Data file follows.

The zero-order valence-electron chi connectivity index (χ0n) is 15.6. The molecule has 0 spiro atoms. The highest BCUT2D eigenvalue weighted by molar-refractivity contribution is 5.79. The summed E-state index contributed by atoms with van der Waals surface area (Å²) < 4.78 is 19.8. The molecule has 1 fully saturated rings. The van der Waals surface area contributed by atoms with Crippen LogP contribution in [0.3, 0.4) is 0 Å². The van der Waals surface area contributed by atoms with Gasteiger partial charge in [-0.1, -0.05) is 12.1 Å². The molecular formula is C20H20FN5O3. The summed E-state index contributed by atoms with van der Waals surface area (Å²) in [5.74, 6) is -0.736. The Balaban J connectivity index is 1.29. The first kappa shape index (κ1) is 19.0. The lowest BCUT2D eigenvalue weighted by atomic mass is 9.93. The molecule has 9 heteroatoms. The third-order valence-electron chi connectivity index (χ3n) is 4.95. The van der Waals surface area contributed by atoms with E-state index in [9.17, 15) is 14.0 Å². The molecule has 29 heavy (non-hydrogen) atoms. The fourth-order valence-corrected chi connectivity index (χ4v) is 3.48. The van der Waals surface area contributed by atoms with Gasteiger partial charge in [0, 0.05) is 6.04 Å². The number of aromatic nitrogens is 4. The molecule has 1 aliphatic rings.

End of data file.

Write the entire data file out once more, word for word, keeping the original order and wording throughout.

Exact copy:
The zero-order valence-electron chi connectivity index (χ0n) is 15.6. The molecule has 0 spiro atoms. The highest BCUT2D eigenvalue weighted by molar-refractivity contribution is 5.79. The summed E-state index contributed by atoms with van der Waals surface area (Å²) < 4.78 is 19.8. The molecule has 1 fully saturated rings. The van der Waals surface area contributed by atoms with Crippen LogP contribution in [0.3, 0.4) is 0 Å². The van der Waals surface area contributed by atoms with Gasteiger partial charge in [-0.1, -0.05) is 12.1 Å². The molecular formula is C20H20FN5O3. The summed E-state index contributed by atoms with van der Waals surface area (Å²) in [5.74, 6) is -0.736. The Balaban J connectivity index is 1.29. The first kappa shape index (κ1) is 19.0. The lowest BCUT2D eigenvalue weighted by atomic mass is 9.93. The molecule has 9 heteroatoms. The third-order valence-electron chi connectivity index (χ3n) is 4.95. The van der Waals surface area contributed by atoms with E-state index in [9.17, 15) is 14.0 Å². The molecule has 29 heavy (non-hydrogen) atoms. The fourth-order valence-corrected chi connectivity index (χ4v) is 3.48. The van der Waals surface area contributed by atoms with Gasteiger partial charge in [0, 0.05) is 6.04 Å². The number of aromatic nitrogens is 4. The molecule has 1 aliphatic rings.